Another benefit of logistics clusters is that they generate new jobs beyond logistics. As freight is distributed through these hubs, "you have people handling repair, maintenance, tagging, packaging -- a whole range of activities," says Sheffi. For example, in order to speed laptop repairs, Flextronics places its repair center right outside Memphis International and the FedEx SuperHub.
Other jobs emerge that are even farther afield. "For processing incoming medical supplies, you'll need pharmacists on site," says Sheffi. "And Zappos has dozens of videographers in their Louisville cluster because they need a high-impact video of every shoe that comes through their center."
In many cases, manufacturers set up operations near logistics clusters to exploit reduced time and high transportation level of service, says Sheffi. He cites Indianapolis as a case of a logistics cluster that evolved into a manufacturing sub-cluster.
In the U.S. right now, the move toward siting some manufacturing facilities near logistics clusters is encouraged by relatively lower energy costs. The trend should continue, thanks to emerging trends like 3D printing and product customization, all of which favor placing manufacturing closer to the edges of the distribution network. (These issues are detailed by CTL Executive Director Chris Caplice in a recent ILP Industry Insider profile, which also provides an overview of CTL activities.)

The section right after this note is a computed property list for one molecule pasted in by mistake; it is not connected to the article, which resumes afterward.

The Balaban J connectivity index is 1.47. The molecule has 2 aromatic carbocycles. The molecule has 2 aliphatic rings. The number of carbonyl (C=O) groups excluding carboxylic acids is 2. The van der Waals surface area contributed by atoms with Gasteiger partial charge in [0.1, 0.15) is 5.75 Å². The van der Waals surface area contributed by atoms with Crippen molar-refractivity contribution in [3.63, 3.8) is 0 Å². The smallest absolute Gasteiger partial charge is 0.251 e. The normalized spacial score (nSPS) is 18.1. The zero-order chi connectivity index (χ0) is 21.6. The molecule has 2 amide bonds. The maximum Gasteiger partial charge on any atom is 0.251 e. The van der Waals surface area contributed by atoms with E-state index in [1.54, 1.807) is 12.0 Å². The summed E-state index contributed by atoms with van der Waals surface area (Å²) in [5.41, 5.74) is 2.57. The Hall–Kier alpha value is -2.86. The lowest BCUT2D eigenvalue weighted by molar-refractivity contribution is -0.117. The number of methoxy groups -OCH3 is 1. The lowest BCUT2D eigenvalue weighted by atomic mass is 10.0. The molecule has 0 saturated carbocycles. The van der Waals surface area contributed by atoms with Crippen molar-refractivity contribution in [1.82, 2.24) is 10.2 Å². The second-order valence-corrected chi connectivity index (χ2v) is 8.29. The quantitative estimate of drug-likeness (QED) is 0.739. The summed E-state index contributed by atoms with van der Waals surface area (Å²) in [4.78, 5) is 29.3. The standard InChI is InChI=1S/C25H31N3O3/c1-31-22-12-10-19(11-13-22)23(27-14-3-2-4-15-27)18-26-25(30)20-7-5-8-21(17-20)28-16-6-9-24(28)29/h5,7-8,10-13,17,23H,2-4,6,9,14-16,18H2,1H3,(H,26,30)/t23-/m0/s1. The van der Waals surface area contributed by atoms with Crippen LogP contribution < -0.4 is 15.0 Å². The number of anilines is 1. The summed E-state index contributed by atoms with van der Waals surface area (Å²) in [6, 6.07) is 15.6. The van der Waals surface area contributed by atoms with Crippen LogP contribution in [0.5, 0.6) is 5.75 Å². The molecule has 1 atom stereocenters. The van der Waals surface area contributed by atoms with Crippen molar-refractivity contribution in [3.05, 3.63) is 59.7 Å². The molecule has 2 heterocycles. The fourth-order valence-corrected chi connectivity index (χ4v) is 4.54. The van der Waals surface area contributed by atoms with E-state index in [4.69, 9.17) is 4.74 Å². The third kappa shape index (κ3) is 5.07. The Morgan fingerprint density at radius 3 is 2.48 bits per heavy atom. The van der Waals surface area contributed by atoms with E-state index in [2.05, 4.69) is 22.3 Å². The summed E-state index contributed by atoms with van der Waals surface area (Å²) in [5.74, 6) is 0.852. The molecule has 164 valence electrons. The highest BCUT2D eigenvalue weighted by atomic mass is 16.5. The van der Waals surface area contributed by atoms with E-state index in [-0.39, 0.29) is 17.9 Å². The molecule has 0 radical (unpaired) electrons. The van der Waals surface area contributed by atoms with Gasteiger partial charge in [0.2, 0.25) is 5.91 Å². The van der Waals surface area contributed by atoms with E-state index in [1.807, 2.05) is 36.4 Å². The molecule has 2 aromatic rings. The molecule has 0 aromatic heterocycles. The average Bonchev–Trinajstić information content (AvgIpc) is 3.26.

Beyond Geography: the Keys to a Thriving Cluster
Geography is important in establishing a successful logistics cluster, but it's not the whole story. "Most logistics clusters are located at the intersection of a number of different shipping routes, but geography itself does not make it preordained," says Sheffi. "There are places that should have become logistics clusters, but did not. Port Said, at the mouth of the Suez Canal, sees thousands of ships pass by every year, but they don't stop. Port Said could have been the major point of distribution for much of Europe, but the Egyptians didn't get their act together."
On the other hand, says Sheffi, Zaragoza, Spain, has one of the largest logistics centers in Europe, despite mediocre geographical attributes. The city of Zaragoza hosts the largest logistics park in Europe, yet it is “a small city, with no big airport, and it doesn't even lie next to a port," says Sheffi.
Despite these handicaps, the city was on its way to becoming a logistics success a little over a decade ago when Sheffi first visited to give a major speech. Under Sheffi's direction, MIT's Center for Transportation & Logistics chose Zaragoza as the location for the first of three international scale networks for CTL supply chain research, which has helped to further Zaragoza's logistics success.
Intrigued by how this relative backwater rose to the top of the supply chain, Sheffi set about exploring what Zaragoza and other successful "super clusters" such as Rotterdam, Singapore, Miami, Memphis, and Los Angeles, had in common. Although most of the successful clusters enjoyed geographical benefits, he found they also had other advantages, such as a strong communications infrastructure, capable financial services, and a stable, supportive government. In particular, a strong public/private partnership was a key to the Zaragoza story.
"Government investment in physical infrastructure, free trade zones, trade policies, land zoning, and a general good business climate are common to all the best clusters," says Sheffi. "The regions also need the right culture. A history and culture of trading is helpful; for example, it's very hard to be a logistics cluster in a place that does not accept immigration. Logistics involves people from around the world."